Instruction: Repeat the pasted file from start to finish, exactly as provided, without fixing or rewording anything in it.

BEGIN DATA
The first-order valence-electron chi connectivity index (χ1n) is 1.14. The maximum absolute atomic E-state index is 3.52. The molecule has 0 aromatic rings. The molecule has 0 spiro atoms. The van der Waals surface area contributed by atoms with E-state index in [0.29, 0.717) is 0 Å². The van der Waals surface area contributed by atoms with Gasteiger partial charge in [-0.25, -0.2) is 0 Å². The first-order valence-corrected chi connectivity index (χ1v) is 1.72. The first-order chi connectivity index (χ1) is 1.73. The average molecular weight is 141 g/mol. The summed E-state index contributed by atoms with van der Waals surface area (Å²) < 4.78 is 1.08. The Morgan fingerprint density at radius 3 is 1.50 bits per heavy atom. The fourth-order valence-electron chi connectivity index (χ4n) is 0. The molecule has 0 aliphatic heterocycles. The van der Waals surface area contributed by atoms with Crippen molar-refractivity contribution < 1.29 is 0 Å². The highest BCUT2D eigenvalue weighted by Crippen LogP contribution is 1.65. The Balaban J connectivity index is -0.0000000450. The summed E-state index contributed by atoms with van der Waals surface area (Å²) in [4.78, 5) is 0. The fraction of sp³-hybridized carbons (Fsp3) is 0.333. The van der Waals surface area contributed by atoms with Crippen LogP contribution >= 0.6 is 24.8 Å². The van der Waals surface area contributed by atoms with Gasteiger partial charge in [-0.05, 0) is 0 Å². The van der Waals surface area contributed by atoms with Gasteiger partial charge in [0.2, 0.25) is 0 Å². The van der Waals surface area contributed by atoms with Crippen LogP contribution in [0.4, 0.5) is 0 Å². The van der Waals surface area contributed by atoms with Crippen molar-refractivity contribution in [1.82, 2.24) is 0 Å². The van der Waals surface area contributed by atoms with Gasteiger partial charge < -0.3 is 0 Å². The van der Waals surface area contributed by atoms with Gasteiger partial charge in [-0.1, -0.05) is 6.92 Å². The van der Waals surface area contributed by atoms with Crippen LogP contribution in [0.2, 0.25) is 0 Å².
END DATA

The first-order valence-electron chi connectivity index (χ1n) is 1.14. The maximum absolute atomic E-state index is 3.52. The molecule has 0 aromatic rings. The molecule has 0 spiro atoms. The van der Waals surface area contributed by atoms with E-state index in [0.29, 0.717) is 0 Å². The van der Waals surface area contributed by atoms with Gasteiger partial charge in [-0.25, -0.2) is 0 Å². The first-order valence-corrected chi connectivity index (χ1v) is 1.72. The first-order chi connectivity index (χ1) is 1.73. The average molecular weight is 141 g/mol. The summed E-state index contributed by atoms with van der Waals surface area (Å²) < 4.78 is 1.08. The Morgan fingerprint density at radius 3 is 1.50 bits per heavy atom. The fourth-order valence-electron chi connectivity index (χ4n) is 0. The molecule has 0 aliphatic heterocycles. The van der Waals surface area contributed by atoms with Crippen molar-refractivity contribution < 1.29 is 0 Å². The highest BCUT2D eigenvalue weighted by Crippen LogP contribution is 1.65. The Balaban J connectivity index is -0.0000000450. The summed E-state index contributed by atoms with van der Waals surface area (Å²) in [4.78, 5) is 0. The fraction of sp³-hybridized carbons (Fsp3) is 0.333. The van der Waals surface area contributed by atoms with Crippen LogP contribution >= 0.6 is 24.8 Å². The van der Waals surface area contributed by atoms with Gasteiger partial charge in [-0.05, 0) is 0 Å². The van der Waals surface area contributed by atoms with Gasteiger partial charge in [0.2, 0.25) is 0 Å². The van der Waals surface area contributed by atoms with Crippen LogP contribution in [0.4, 0.5) is 0 Å². The van der Waals surface area contributed by atoms with Crippen molar-refractivity contribution in [1.82, 2.24) is 0 Å². The van der Waals surface area contributed by atoms with Gasteiger partial charge < -0.3 is 0 Å². The van der Waals surface area contributed by atoms with Gasteiger partial charge in [-0.1, -0.05) is 6.92 Å². The van der Waals surface area contributed by atoms with Crippen LogP contribution in [0.2, 0.25) is 0 Å².